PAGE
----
🚨 Analysis: This bill authorizes a school board to transfer operating funds from tax revenue to charter schools based on ADM of the charter school compared to total of public school. Recall that last year legislation passed that allowed school corporations to share with charters, this bill mandates that a public school share a referendum with a charter school. Any foster child can get voucher. Amends maximum amount for every eligible student for choice scholarship to 90% of state tuition support. Does away with the categories for different levels based on income. This is regressive in terms of impact on community. Gives same type of financial support to wealthy families as to impoverished families. Also includes a hold harmless for performance on statewide assessments.
🚨 HB 1005 - School choice matters (likely DEAD)
(Rep. Behning – SW Indianapolis/Plainfield) Establishes the Indiana education savings account program (program). Provides that a parent of an eligible student or an emancipated eligible student may establish an account in the program…Provides a deduction from Indiana adjusted gross income for a grant amount that is distributed to a taxpayer’s Indiana education savings account and used for a qualified expense, to the extent the distribution is included in the taxpayer’s federal adjusted gross income. Changes the eligibility requirements to receive choice scholarships. Makes changes to the amount of tuition an eligible choice scholarship student is entitled to receive to attend a choice scholarship school. Click here for more details and current status. Note this bill has been amended.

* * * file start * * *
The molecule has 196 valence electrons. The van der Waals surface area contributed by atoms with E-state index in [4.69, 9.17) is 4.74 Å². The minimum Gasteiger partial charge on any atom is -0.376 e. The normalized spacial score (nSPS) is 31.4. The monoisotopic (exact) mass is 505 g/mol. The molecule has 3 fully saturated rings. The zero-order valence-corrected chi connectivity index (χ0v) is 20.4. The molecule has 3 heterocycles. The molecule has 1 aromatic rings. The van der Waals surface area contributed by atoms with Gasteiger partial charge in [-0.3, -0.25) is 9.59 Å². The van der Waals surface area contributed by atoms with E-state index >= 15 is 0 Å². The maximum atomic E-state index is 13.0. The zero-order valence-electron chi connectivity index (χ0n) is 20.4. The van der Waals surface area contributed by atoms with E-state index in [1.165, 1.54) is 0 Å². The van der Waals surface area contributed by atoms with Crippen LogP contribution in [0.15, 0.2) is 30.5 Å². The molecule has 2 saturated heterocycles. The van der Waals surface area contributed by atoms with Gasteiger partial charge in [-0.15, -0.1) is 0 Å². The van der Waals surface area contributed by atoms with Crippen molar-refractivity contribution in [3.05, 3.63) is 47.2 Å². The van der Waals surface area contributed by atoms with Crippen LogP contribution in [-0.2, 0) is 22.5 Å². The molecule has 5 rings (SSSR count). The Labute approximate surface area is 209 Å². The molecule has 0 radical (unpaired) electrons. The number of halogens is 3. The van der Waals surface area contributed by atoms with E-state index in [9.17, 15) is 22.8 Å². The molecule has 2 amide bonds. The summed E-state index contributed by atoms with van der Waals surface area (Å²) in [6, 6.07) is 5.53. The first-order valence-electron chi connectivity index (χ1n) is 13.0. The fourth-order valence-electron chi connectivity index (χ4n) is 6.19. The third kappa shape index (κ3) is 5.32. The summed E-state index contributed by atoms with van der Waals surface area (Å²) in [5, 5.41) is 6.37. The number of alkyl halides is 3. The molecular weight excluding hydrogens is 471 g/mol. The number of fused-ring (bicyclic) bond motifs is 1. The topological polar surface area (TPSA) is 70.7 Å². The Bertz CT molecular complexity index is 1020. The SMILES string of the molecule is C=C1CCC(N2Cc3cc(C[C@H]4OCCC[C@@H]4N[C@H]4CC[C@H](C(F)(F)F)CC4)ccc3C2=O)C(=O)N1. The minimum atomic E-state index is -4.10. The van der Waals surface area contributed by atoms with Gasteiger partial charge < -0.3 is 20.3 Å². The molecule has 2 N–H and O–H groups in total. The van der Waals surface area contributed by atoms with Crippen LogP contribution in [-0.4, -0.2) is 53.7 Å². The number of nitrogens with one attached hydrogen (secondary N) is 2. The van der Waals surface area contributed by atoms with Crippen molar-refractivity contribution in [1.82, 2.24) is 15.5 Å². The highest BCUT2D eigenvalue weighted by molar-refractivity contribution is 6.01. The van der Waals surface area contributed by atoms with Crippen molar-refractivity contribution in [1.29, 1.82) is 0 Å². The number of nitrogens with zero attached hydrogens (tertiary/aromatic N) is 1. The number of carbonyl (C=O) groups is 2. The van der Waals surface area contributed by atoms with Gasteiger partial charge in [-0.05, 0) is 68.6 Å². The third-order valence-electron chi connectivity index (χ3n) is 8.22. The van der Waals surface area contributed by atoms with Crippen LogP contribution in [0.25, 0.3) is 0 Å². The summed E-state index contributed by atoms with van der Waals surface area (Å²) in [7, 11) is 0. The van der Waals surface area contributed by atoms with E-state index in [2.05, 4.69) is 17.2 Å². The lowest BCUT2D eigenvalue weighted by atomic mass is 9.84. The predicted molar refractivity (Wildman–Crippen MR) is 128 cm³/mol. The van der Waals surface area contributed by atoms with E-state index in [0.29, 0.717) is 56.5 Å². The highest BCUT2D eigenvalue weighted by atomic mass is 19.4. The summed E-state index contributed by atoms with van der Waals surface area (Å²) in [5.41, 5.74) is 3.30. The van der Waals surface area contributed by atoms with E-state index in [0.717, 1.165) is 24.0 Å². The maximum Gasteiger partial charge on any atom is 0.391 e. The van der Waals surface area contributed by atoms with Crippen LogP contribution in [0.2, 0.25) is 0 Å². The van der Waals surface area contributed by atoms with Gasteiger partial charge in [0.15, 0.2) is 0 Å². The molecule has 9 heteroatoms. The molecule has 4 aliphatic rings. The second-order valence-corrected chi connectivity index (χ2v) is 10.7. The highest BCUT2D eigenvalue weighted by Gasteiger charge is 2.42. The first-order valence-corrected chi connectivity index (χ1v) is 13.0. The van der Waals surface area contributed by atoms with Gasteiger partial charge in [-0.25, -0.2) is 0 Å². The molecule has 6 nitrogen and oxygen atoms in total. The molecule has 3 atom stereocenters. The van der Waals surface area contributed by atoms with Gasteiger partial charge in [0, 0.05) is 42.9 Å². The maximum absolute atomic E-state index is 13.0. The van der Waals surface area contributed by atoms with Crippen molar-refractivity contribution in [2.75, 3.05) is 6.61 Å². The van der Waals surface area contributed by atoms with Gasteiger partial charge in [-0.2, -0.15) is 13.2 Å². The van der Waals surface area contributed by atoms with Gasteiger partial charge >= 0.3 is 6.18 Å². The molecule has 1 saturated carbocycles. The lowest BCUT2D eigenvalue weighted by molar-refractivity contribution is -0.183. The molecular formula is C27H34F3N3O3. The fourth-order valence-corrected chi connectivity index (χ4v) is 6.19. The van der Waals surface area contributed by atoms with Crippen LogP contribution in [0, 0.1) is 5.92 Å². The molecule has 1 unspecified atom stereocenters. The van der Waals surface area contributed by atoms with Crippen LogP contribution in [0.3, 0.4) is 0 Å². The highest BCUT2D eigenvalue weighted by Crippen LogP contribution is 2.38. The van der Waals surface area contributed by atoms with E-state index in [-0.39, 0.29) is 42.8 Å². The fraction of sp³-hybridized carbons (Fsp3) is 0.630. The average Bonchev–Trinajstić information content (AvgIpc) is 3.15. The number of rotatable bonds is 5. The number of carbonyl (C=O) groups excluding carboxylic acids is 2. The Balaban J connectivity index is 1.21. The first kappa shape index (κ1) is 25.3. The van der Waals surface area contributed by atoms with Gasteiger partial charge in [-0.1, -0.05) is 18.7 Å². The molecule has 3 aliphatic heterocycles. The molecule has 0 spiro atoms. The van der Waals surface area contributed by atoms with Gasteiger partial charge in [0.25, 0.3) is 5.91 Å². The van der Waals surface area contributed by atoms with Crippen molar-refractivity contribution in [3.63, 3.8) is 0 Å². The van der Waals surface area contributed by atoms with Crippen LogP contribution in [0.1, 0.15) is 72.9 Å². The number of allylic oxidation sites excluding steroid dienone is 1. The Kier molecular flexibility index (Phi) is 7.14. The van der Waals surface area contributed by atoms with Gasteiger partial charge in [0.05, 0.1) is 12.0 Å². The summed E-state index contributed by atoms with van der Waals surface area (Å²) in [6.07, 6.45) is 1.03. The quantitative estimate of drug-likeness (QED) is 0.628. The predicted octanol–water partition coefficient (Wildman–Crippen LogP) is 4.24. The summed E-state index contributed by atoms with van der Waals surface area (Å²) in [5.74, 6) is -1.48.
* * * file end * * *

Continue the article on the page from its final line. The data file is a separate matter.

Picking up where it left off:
🚨 Analysis: This is a very broad sweeping bill with a number of impacts on public schools as well as private voucher programs. It also creates Education Savings Accounts (ESAs) which allows taxpayerfunded unsupervised homeschooling. This is one of the House Republicans top 5 priority bills. Bill author is Chairman Behning (Education Committee) and he has said this bill will pass out of the house.